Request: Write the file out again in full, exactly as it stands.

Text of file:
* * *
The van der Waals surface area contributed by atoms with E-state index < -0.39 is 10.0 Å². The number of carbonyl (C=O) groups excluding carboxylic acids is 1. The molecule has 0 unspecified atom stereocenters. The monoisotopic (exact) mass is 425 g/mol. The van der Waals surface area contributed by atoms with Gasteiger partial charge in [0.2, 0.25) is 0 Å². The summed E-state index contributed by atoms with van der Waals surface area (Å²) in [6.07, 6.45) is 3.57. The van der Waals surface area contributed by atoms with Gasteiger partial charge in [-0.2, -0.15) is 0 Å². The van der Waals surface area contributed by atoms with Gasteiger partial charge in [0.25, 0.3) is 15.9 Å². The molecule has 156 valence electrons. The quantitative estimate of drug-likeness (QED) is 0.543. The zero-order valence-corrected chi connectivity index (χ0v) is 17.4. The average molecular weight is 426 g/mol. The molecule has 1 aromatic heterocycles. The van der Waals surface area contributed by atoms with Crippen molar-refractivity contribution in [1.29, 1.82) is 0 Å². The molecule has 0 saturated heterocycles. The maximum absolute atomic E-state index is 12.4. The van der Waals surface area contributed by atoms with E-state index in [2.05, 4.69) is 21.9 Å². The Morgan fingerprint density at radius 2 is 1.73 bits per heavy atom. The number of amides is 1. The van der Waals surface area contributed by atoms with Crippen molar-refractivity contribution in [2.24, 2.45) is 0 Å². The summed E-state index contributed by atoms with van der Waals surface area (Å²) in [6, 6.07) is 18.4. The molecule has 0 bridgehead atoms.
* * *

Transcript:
The van der Waals surface area contributed by atoms with E-state index < -0.39 is 10.0 Å². The number of carbonyl (C=O) groups excluding carboxylic acids is 1. The molecule has 0 unspecified atom stereocenters. The monoisotopic (exact) mass is 425 g/mol. The van der Waals surface area contributed by atoms with Gasteiger partial charge in [0.2, 0.25) is 0 Å². The summed E-state index contributed by atoms with van der Waals surface area (Å²) in [6.07, 6.45) is 3.57. The van der Waals surface area contributed by atoms with Gasteiger partial charge in [-0.2, -0.15) is 0 Å². The van der Waals surface area contributed by atoms with Gasteiger partial charge in [0.25, 0.3) is 15.9 Å². The molecule has 156 valence electrons. The quantitative estimate of drug-likeness (QED) is 0.543. The zero-order valence-corrected chi connectivity index (χ0v) is 17.4. The average molecular weight is 426 g/mol. The molecule has 1 aromatic heterocycles. The van der Waals surface area contributed by atoms with Crippen molar-refractivity contribution in [1.29, 1.82) is 0 Å². The molecule has 0 saturated heterocycles. The maximum absolute atomic E-state index is 12.4. The van der Waals surface area contributed by atoms with E-state index in [2.05, 4.69) is 21.9 Å². The Morgan fingerprint density at radius 2 is 1.73 bits per heavy atom. The number of amides is 1. The van der Waals surface area contributed by atoms with Crippen molar-refractivity contribution in [2.24, 2.45) is 0 Å². The summed E-state index contributed by atoms with van der Waals surface area (Å²) in [6, 6.07) is 18.4. The molecule has 0 bridgehead atoms.